Engagement is a Dance…and It Takes TWO to Tango

canstockphoto0937308One of the biggest mistakes leaders make about engagement at work is revealed in the question they frequently ask:  “how can we better engage our people?”  The answer to that question is that, ultimately, “you cant”.  Let me explain.  Engagement is a dance, its not a solo performance by the organization.  This is probably the most misunderstood…and under-researched…. thing about the whole idea of engagement, which is that the individual worker has a choice as to whether to engage or not, no matter the circumstances.  That choice is as important as anything which the organization does.

I can hear the responses now:  “that’s not true, we implemented a recognition program last year and it engaged a lot of people!”  No it didn’t:  it created a shift in the environment in which people got recognized more than they had.  That environment, which is also called culture, was perceived favorably enough by people that they had a sense of well being, i.e. they liked it, it made them feel good.  What normal person doesn’t like being recognized for a job well done?  And as a result of that shift in how people felt, that emotional shift, more people chose to put themselves more enthusiastically into the job and increase their psychological commitment to the organization.

When you read about engagement you always hear about what the organization can do to improve it.  That is OK, its necessary but not sufficient:  its like teaching only one of the pair how to tango, and forgetting that both need to know the steps.  Rarely do you read about what the individual’s role is in this, what they can do to enhance their own engagement levels, what type of personality it takes to be a real “engager”, what benefits they get from engaging.  In case people think this aspect isn’t that important, let me tell you a short story:  when I travel, which I do a lot, and go to almost anywhere in Europe, I meet people who ask me what I do.  When I say that I work in the area of morale and engagement at work, they almost always say “oh that’s about driving the workers harder (that’s the pleasant version, others talking about “screwing” them).  In other words, there are whole countries where almost anything the organization does is countered by an attitude which is anti-management, anti-organization and as a result certainly anti-engagement.  Whole countries whose workers are choosing not to engage because it gives the “other side” (management) too much advantage.  Should we be surprised that Europe’s performance is so poor, over such a long time?  The sad part about this is that engagement is such a driver of performance, that if the workers in those countries chose to engage they would ultimately benefit from the growth this would drive, from the increased job security which growth would bring, the increased compensation and promotional possibilities.  Not only that, they would feel good 8 or more hours a day, because engagement at work is about allowing positive emotion and living from it.  They would even be healthier.  Talk about shooting yourself in the foot…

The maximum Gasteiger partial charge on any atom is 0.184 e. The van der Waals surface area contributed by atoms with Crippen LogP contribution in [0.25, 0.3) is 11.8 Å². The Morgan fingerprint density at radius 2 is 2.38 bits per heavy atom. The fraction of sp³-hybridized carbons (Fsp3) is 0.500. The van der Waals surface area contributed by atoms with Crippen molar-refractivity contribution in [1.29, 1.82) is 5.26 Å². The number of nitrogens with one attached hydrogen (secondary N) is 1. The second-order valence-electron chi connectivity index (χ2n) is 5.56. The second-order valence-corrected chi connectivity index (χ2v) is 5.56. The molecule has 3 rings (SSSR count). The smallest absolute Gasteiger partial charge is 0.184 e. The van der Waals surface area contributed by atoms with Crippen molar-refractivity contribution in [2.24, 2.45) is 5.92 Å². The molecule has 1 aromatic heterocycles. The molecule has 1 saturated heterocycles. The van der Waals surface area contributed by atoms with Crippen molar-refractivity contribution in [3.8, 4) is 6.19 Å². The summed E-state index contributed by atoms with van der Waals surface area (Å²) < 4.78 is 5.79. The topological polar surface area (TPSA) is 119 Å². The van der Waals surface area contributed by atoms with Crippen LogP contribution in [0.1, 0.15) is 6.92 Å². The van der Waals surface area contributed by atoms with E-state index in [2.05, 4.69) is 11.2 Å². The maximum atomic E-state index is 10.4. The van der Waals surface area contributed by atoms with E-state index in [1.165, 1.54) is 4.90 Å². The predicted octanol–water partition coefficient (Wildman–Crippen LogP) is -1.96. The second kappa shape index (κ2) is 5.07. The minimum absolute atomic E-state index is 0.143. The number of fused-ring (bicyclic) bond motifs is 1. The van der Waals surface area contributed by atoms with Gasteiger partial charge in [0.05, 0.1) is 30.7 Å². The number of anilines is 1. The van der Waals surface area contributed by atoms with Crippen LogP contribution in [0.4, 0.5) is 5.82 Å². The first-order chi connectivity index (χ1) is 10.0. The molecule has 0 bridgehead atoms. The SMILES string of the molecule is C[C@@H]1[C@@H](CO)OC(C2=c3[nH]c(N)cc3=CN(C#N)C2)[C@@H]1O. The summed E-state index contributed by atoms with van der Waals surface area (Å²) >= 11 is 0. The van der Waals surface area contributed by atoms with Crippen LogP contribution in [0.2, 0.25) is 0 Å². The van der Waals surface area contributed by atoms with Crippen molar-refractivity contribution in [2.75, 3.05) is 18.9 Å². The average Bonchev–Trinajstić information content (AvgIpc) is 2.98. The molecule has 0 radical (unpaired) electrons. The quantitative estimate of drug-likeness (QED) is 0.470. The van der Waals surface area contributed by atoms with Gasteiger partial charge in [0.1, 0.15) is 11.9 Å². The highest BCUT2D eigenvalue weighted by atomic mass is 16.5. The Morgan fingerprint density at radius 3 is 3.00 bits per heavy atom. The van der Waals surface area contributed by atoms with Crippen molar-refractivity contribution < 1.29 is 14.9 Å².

I use this example to demonstrate the power of choice at the individual level, and how it can ruin even the best planned engagement efforts.  People have to want it, know that it works for them and not against them, and be willing to move from the emotional state of positive feeling which a work culture can generate in them (if they let it) to the behavior of engagement.

So lets be clear:  your engagement efforts will melt away unless you:

1. Understand that the choice to engage at the individual level is as critical as anything the organization can do…so you had better….

2. Have the right people in the job, people who are ready, willing and able to engage

3. Continually remind your people not only of the values and culture which you wish to nurture, but also what the benefits of engagement are for themselves and the whole organization: the “virtuous circle” which brilliant companies such as Google use to their advantage every day.

It takes two to tango.

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